In part, this assumption reflects the belief that the tabloid press – the primary object of outrage – can be distinguished from the respectable press. Indeed, you can find (shortsighted) support in the respectable press for Cameron’s vision of right-thinking regulators. ‘Standards of taste, decency and practice are not difficult to form. Calibrating them is often trickier, but far from impossible’, a column in the respectable Guardian declares, effectively endorsing the prime minister’s call for press regulation. ‘We need a free press that is also clean and trustworthy’, Cameron announced, like a latter-day Anthony Comstock; ‘that is what the people want, that is what I want and I will not rest until we get it’.
But if the people wanted a ‘clean’ press they probably wouldn’t consume one devoted to exposing and exaggerating dirt about major and minor celebrities. They wouldn’t be swayed by the tabloids’ schoolyard attacks on politicians (and politicians wouldn’t be cowed by the tabloids). I’m not questioning genuine public outrage over alleged phone-hacking that targeted families of murder or terror victims and soldiers; but if the public were generally outraged by the ‘culture’ of the tabloid press they would simply stop reading it. The attack on press culture is in part an attack on the preferences of its readers.
What ‘the people’ seem more likely to want, and what the government has legitimate power to provide, is not a presumptively ‘clean’ or ‘decent’ press but a non-criminal one (or, at least, one that only engages in criminal conduct when it targets celebrities and politicians). The press is not above the law, as Cameron declared; publishers and journalists engaged in criminal activity should be prosecuted, along with any police officers and politicians who abetted them. But press culture is outside the law, and inquiring into it distracts from investigations of alleged criminal activity, involving police as well as journalists.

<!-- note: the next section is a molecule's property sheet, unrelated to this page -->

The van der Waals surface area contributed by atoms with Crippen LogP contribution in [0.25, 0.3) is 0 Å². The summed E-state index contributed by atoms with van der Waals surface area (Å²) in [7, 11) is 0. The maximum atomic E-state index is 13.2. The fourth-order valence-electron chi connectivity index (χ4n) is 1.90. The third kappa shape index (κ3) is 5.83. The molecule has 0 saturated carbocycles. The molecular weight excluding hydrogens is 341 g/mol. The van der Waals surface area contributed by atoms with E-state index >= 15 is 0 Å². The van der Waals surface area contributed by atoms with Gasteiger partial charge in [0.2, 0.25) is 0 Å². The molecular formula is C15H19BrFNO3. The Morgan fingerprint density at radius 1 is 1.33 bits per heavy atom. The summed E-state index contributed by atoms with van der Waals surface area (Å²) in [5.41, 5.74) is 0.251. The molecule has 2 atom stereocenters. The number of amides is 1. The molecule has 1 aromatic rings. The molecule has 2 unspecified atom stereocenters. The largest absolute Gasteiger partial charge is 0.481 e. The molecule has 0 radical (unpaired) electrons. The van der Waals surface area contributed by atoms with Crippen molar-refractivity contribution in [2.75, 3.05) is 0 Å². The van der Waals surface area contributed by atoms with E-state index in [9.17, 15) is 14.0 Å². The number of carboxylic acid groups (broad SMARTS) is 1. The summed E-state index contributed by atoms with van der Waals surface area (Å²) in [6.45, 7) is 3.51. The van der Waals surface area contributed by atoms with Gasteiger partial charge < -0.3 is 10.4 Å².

Who poses a greater threat to public welfare: a journalist who offers a bribe or a police officer who accepts one? Cameron did promise an investigation of law enforcement’s role in the scandal, focusing on allegations of bribery and the failed 2006 investigation of tabloid practices. But he quickly pivoted to an impassioned discussion of press culture and the need to ‘learn wider lessons for the future of the press.’
He should be seeking wider lessons about the present state of law enforcement, inquiring into the ‘culture, practices, and ethics’ of the police. The tabloid press is essentially parasitic: like a confidence man it relies on the weaknesses of its victims and occasional accomplices – the prurience or gullibility of consumers, the cowardice and dishonesty of public officials. Consumers are entitled to these weaknesses; public officials are not. Yes, the alleged phone-hacking was, as Cameron declared, disgusting; but private corruption is not quite as disgusting or dangerous as the public corruption that enables it.
Wendy Kaminer is a lawyer, writer and free speech activist. Her latest book is Worst Instincts: Cowardice, Conformity, and the ACLU. (Buy this book from Amazon (UK).) This is an edited version of an article that originally appeared at theatlantic.com on 10 July 2011.
reprinted from: http://www.spiked-online.com/site/article/10749/